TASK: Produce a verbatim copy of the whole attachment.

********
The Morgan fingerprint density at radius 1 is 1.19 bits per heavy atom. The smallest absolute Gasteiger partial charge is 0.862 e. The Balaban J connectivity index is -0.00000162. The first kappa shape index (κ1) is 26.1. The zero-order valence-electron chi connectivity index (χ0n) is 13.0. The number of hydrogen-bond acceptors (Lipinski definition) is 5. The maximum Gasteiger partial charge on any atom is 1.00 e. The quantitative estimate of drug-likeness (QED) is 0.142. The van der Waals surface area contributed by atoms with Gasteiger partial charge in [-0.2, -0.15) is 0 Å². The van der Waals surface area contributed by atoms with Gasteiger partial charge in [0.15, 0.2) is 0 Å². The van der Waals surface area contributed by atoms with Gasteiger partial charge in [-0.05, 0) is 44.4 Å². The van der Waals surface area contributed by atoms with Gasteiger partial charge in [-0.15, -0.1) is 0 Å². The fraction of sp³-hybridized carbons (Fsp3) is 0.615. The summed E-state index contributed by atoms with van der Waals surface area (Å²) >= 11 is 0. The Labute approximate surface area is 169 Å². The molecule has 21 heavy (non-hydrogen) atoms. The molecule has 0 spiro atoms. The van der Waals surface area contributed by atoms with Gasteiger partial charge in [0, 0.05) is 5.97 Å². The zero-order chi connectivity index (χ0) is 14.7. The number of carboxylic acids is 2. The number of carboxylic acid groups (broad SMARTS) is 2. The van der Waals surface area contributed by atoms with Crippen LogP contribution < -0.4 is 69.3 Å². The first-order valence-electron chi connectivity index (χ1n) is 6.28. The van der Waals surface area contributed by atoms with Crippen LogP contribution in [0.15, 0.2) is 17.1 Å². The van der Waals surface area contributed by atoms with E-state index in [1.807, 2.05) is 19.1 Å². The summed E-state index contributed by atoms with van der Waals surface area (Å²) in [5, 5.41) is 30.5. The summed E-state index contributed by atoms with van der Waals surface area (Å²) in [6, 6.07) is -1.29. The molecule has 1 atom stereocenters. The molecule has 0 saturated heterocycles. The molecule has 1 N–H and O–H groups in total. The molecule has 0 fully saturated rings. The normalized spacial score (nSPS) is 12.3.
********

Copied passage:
The Morgan fingerprint density at radius 1 is 1.19 bits per heavy atom. The smallest absolute Gasteiger partial charge is 0.862 e. The Balaban J connectivity index is -0.00000162. The first kappa shape index (κ1) is 26.1. The zero-order valence-electron chi connectivity index (χ0n) is 13.0. The number of hydrogen-bond acceptors (Lipinski definition) is 5. The maximum Gasteiger partial charge on any atom is 1.00 e. The quantitative estimate of drug-likeness (QED) is 0.142. The van der Waals surface area contributed by atoms with Gasteiger partial charge in [-0.2, -0.15) is 0 Å². The van der Waals surface area contributed by atoms with Gasteiger partial charge in [0.15, 0.2) is 0 Å². The van der Waals surface area contributed by atoms with Gasteiger partial charge in [-0.05, 0) is 44.4 Å². The van der Waals surface area contributed by atoms with Gasteiger partial charge in [-0.15, -0.1) is 0 Å². The fraction of sp³-hybridized carbons (Fsp3) is 0.615. The summed E-state index contributed by atoms with van der Waals surface area (Å²) >= 11 is 0. The Labute approximate surface area is 169 Å². The molecule has 21 heavy (non-hydrogen) atoms. The molecule has 0 spiro atoms. The van der Waals surface area contributed by atoms with Gasteiger partial charge in [0, 0.05) is 5.97 Å². The zero-order chi connectivity index (χ0) is 14.7. The number of carboxylic acids is 2. The number of carboxylic acid groups (broad SMARTS) is 2. The van der Waals surface area contributed by atoms with Crippen LogP contribution < -0.4 is 69.3 Å². The first-order valence-electron chi connectivity index (χ1n) is 6.28. The van der Waals surface area contributed by atoms with Crippen LogP contribution in [0.15, 0.2) is 17.1 Å². The van der Waals surface area contributed by atoms with E-state index in [1.807, 2.05) is 19.1 Å². The summed E-state index contributed by atoms with van der Waals surface area (Å²) in [5, 5.41) is 30.5. The summed E-state index contributed by atoms with van der Waals surface area (Å²) in [6, 6.07) is -1.29. The molecule has 1 atom stereocenters. The molecule has 0 saturated heterocycles. The molecule has 1 N–H and O–H groups in total. The molecule has 0 fully saturated rings. The normalized spacial score (nSPS) is 12.3.